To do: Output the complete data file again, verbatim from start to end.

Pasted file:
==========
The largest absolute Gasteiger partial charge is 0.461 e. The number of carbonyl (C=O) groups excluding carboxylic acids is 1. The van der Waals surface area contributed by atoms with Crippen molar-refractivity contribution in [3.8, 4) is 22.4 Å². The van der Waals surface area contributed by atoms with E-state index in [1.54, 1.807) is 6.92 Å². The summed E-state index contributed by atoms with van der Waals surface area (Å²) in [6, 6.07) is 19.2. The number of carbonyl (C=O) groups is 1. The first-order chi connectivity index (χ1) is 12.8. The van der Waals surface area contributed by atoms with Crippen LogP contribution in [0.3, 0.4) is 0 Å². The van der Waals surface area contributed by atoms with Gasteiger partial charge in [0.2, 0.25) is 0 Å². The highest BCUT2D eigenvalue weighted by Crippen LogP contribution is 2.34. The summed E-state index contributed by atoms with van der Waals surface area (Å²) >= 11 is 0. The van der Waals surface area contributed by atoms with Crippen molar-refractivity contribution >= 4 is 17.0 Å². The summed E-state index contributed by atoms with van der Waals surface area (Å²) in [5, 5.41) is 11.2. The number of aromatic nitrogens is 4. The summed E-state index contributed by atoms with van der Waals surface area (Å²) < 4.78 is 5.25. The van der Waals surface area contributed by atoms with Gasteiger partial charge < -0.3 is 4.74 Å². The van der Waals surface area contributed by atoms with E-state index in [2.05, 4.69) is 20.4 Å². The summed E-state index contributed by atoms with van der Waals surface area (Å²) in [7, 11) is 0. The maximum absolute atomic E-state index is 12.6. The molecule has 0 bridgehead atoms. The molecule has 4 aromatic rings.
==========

The largest absolute Gasteiger partial charge is 0.461 e. The number of carbonyl (C=O) groups excluding carboxylic acids is 1. The van der Waals surface area contributed by atoms with Crippen molar-refractivity contribution in [3.8, 4) is 22.4 Å². The van der Waals surface area contributed by atoms with E-state index in [1.54, 1.807) is 6.92 Å². The summed E-state index contributed by atoms with van der Waals surface area (Å²) in [6, 6.07) is 19.2. The number of carbonyl (C=O) groups is 1. The first-order chi connectivity index (χ1) is 12.8. The van der Waals surface area contributed by atoms with Crippen LogP contribution in [0.3, 0.4) is 0 Å². The van der Waals surface area contributed by atoms with Gasteiger partial charge in [0.2, 0.25) is 0 Å². The highest BCUT2D eigenvalue weighted by Crippen LogP contribution is 2.34. The summed E-state index contributed by atoms with van der Waals surface area (Å²) >= 11 is 0. The van der Waals surface area contributed by atoms with Crippen molar-refractivity contribution >= 4 is 17.0 Å². The summed E-state index contributed by atoms with van der Waals surface area (Å²) in [5, 5.41) is 11.2. The number of aromatic nitrogens is 4. The summed E-state index contributed by atoms with van der Waals surface area (Å²) < 4.78 is 5.25. The van der Waals surface area contributed by atoms with Gasteiger partial charge < -0.3 is 4.74 Å². The van der Waals surface area contributed by atoms with E-state index in [2.05, 4.69) is 20.4 Å². The summed E-state index contributed by atoms with van der Waals surface area (Å²) in [7, 11) is 0. The maximum absolute atomic E-state index is 12.6. The molecule has 0 bridgehead atoms. The molecule has 4 aromatic rings.